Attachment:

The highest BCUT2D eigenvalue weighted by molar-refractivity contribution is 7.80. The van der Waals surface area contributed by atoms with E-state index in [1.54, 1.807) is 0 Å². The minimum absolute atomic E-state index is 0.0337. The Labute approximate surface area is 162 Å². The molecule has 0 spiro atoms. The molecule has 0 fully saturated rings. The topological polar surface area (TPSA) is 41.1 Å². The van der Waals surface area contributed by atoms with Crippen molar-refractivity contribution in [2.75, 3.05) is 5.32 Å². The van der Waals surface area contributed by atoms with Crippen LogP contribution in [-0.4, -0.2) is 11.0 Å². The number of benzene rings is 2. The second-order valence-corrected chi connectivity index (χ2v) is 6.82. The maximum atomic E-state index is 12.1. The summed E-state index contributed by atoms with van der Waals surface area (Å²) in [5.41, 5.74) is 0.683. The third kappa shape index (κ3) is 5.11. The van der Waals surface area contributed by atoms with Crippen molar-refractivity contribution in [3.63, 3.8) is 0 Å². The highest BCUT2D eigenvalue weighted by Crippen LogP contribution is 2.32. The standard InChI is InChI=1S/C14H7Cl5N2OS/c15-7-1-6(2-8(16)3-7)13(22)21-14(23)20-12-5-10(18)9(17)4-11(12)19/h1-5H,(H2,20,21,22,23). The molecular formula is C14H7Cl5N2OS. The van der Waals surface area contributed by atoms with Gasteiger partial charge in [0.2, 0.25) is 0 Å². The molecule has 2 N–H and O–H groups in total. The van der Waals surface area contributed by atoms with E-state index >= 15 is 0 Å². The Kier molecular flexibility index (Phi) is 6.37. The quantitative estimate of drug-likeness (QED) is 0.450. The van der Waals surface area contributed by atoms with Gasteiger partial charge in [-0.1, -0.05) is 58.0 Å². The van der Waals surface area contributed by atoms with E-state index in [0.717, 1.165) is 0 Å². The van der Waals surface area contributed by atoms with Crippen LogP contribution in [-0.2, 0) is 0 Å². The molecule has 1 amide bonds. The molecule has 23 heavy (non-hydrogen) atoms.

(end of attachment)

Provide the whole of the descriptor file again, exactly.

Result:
The highest BCUT2D eigenvalue weighted by molar-refractivity contribution is 7.80. The van der Waals surface area contributed by atoms with E-state index in [1.54, 1.807) is 0 Å². The minimum absolute atomic E-state index is 0.0337. The Labute approximate surface area is 162 Å². The molecule has 0 spiro atoms. The molecule has 0 fully saturated rings. The topological polar surface area (TPSA) is 41.1 Å². The van der Waals surface area contributed by atoms with Crippen molar-refractivity contribution in [2.75, 3.05) is 5.32 Å². The van der Waals surface area contributed by atoms with Crippen LogP contribution in [-0.4, -0.2) is 11.0 Å². The number of benzene rings is 2. The second-order valence-corrected chi connectivity index (χ2v) is 6.82. The maximum atomic E-state index is 12.1. The summed E-state index contributed by atoms with van der Waals surface area (Å²) in [5.41, 5.74) is 0.683. The third kappa shape index (κ3) is 5.11. The van der Waals surface area contributed by atoms with Crippen molar-refractivity contribution in [3.63, 3.8) is 0 Å². The highest BCUT2D eigenvalue weighted by Crippen LogP contribution is 2.32. The standard InChI is InChI=1S/C14H7Cl5N2OS/c15-7-1-6(2-8(16)3-7)13(22)21-14(23)20-12-5-10(18)9(17)4-11(12)19/h1-5H,(H2,20,21,22,23). The molecular formula is C14H7Cl5N2OS. The van der Waals surface area contributed by atoms with Gasteiger partial charge in [0.2, 0.25) is 0 Å². The molecule has 2 N–H and O–H groups in total. The van der Waals surface area contributed by atoms with E-state index >= 15 is 0 Å². The Kier molecular flexibility index (Phi) is 6.37. The quantitative estimate of drug-likeness (QED) is 0.450. The van der Waals surface area contributed by atoms with Gasteiger partial charge in [-0.1, -0.05) is 58.0 Å². The van der Waals surface area contributed by atoms with E-state index in [0.717, 1.165) is 0 Å². The van der Waals surface area contributed by atoms with Crippen LogP contribution in [-0.2, 0) is 0 Å². The molecule has 1 amide bonds. The molecule has 23 heavy (non-hydrogen) atoms.